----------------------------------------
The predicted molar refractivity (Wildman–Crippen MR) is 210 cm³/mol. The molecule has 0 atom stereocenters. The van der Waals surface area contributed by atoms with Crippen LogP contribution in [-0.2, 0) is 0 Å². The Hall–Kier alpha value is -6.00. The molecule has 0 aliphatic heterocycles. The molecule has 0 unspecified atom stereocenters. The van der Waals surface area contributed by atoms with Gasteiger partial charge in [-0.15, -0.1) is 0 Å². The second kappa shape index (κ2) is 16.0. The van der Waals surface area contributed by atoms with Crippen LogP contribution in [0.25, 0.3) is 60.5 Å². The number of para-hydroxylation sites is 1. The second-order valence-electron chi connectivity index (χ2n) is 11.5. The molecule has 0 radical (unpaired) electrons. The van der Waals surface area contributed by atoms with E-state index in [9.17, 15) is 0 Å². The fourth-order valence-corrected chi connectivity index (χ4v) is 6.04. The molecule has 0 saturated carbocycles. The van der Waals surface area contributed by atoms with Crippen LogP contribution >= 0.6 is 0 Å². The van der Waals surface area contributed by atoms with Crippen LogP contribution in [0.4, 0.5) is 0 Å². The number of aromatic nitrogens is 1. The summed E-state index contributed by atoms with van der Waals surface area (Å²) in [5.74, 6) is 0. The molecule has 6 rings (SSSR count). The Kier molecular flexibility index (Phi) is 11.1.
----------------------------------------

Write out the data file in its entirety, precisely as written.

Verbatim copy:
The predicted molar refractivity (Wildman–Crippen MR) is 210 cm³/mol. The molecule has 0 atom stereocenters. The van der Waals surface area contributed by atoms with Crippen LogP contribution in [-0.2, 0) is 0 Å². The Hall–Kier alpha value is -6.00. The molecule has 0 aliphatic heterocycles. The molecule has 0 unspecified atom stereocenters. The van der Waals surface area contributed by atoms with Gasteiger partial charge in [-0.15, -0.1) is 0 Å². The second kappa shape index (κ2) is 16.0. The van der Waals surface area contributed by atoms with Crippen LogP contribution in [0.25, 0.3) is 60.5 Å². The number of para-hydroxylation sites is 1. The second-order valence-electron chi connectivity index (χ2n) is 11.5. The molecule has 0 radical (unpaired) electrons. The van der Waals surface area contributed by atoms with E-state index in [9.17, 15) is 0 Å². The fourth-order valence-corrected chi connectivity index (χ4v) is 6.04. The molecule has 0 saturated carbocycles. The van der Waals surface area contributed by atoms with Crippen LogP contribution >= 0.6 is 0 Å². The van der Waals surface area contributed by atoms with Crippen LogP contribution in [0.4, 0.5) is 0 Å². The number of aromatic nitrogens is 1. The summed E-state index contributed by atoms with van der Waals surface area (Å²) in [5.74, 6) is 0. The molecule has 6 rings (SSSR count). The Kier molecular flexibility index (Phi) is 11.1.